Covered Bridges of Parke County, Indiana
If you are looking to enjoy a taste of history in a picturesque, rural Midwest setting, then taking in some of the Covered Bridges of Parke County, Indiana is where you should start looking.
A Midwesterner all my life, I have always been aware that there are some of the best collections of covered bridges in the United States within just a few hours drive but had never set out to see them.
Parke County, Indiana is well known for its collection of well preserved and adored covered bridges, so much so, that they have an annual Covered Bridge Festival to celebrate that distinction.
This post is not a review of the Covered Bridge Festival at all. The festival is what prompted our visit to this area, however, we were well aware of the collection of covered bridges in this area prior to learning of the festival.
Here is a link to the festival page if you would like more information about the event, activities, etc. The festival is typically the second week of October – beginning on the weekend and running all week until the following weekend.
For this post, we just want to provide readers with a sample of some of the lovely covered bridges and maybe prompt a few readers to visit this area to take in some of the best of the Midwest.
Bridges and Mills
Most bridges are named and dated so I won’t add tags – I think that takes away from enjoying the photos.
As you can see, it is hard to photograph some of the bridges without getting some of our modern footprint in the photos. For the photo above, I opted to get the utility pole versus the sign that was just to the right of the bridge opening. Road signs are necessary, I understand, but quite a nuisance when trying to capture a nice image of such a structure.
The Bridgeton Mill and covered bridge is the hub of the Bridgeton, Indiana location for that portion of the festival. A well kept and maintained example of old-world technology, the Bridgeton Mill is a must stop if you are touring the area.
The Mansfield Roller Mill above is another fabulous example of a working mill. I found the Mansfield Mill slightly more interesting. You could actually see how the mills used to function – of course, the mill is no longer using water from the dam to power the mill but the dam still remains and you can really see how the technology was applied many years ago.
It was difficult to photograph the Mansfield Roller Mill without all the modern influences, and on this occasion, all the vendors, shops, and visitors.
The West Union bridge above is one of the largest of the bridges of the area. At just under 300 feet, this bridge is really quite massive and photos just do not do it justice. Also, one of the oldest, you can see that it is deteriorating. No longer allowing vehicle traffic, this will help preserve it for a while.
To really admire the covered bridges, I think you have to at least see the inside structure to get the full effect of how labor intensive these bridges were for the period.
Referred to as the Burr Arch style of construction, I searched for examples of how the frames of these were built. Not much information exists as to how the beams were placed in these bridges, but in some of the photos I captured, you can clearly see that some of these massive beams are single pieces of wood.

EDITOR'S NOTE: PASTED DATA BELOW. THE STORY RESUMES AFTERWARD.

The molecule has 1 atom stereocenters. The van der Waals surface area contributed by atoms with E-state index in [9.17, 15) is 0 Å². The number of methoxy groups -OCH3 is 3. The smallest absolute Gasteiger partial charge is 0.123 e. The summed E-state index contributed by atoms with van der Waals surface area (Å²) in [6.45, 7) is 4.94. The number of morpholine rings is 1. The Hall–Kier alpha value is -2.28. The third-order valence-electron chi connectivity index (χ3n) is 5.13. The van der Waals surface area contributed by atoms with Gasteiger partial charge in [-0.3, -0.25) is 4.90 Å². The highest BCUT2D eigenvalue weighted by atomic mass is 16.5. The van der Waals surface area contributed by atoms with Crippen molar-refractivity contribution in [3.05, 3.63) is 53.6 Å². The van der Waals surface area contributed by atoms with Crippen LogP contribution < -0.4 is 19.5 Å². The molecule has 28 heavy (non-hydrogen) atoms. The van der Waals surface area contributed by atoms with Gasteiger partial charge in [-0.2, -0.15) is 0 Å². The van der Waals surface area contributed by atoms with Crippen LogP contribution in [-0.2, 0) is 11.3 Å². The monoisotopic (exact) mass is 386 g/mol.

How the wood was manufactured and placed in these bridges, in my humble opinion, is part of the intrigue and romance of these fabulous structures.
The photo above is of the interior of the West Union Bridge. This bridge required two arch portions to support this structure. My wife also gets credit for capturing this photo – good for her.
As you can see from the photos, the arches all looked to be single piece beams. Since I was not able to find much information regarding construction techniques for these bridges, which I’m sure is out there but I was not successful finding it readily available, it appears that the beams would have been “bent” to form the arch needed. Obviously, there was not the technology, or material, available to cut these beams in the shape you see them here. Fascinating – at least I think so.
As we were wrapping up our partial tour of the bridges, we happened to come across this lovely round barn.
Several times over the weekend we were touring the area, we saw several paintings and photos of this barn, but since it isn’t a covered bridge, it wasn’t listed anywhere as a landmark.
You can image our surprise when we happened to drive up on this barn.
According to the Parke County Covered Bridge Festival flyers, there are 31 covered bridges on the “tour”. We saw some varying accounts that there are more near 40 total in the area.
During our visit to the area, we viewed 15 to 17 of the covered bridges and photographed of most of the bridges but not all.
The covered bridges are very similar in design and restored to look essentially the same, with the primary distinction being the length of the bridge and the date it was built. Therefore, it would be wise to select an area of particular interest and see those bridges first.
We highly recommend a visit to the area. The bridges themselves are a lovely sight, however, there are some very picturesque, charming locations where these bridges sit that make the trip as worthwhile as the bridges themselves.
If you are not a festival person, skip the crowds and visit before or after the festival week, which is typically the second week of October.
If fall foliage is part of the draw, come after the festival – more towards the end of October. During our visit, which coincided with the first weekend of the festival, foliage had only just begun to appear.
I provided a link above for more information about the Covered Bridge Festival. If you would like more information on the festival, please check out the link above.
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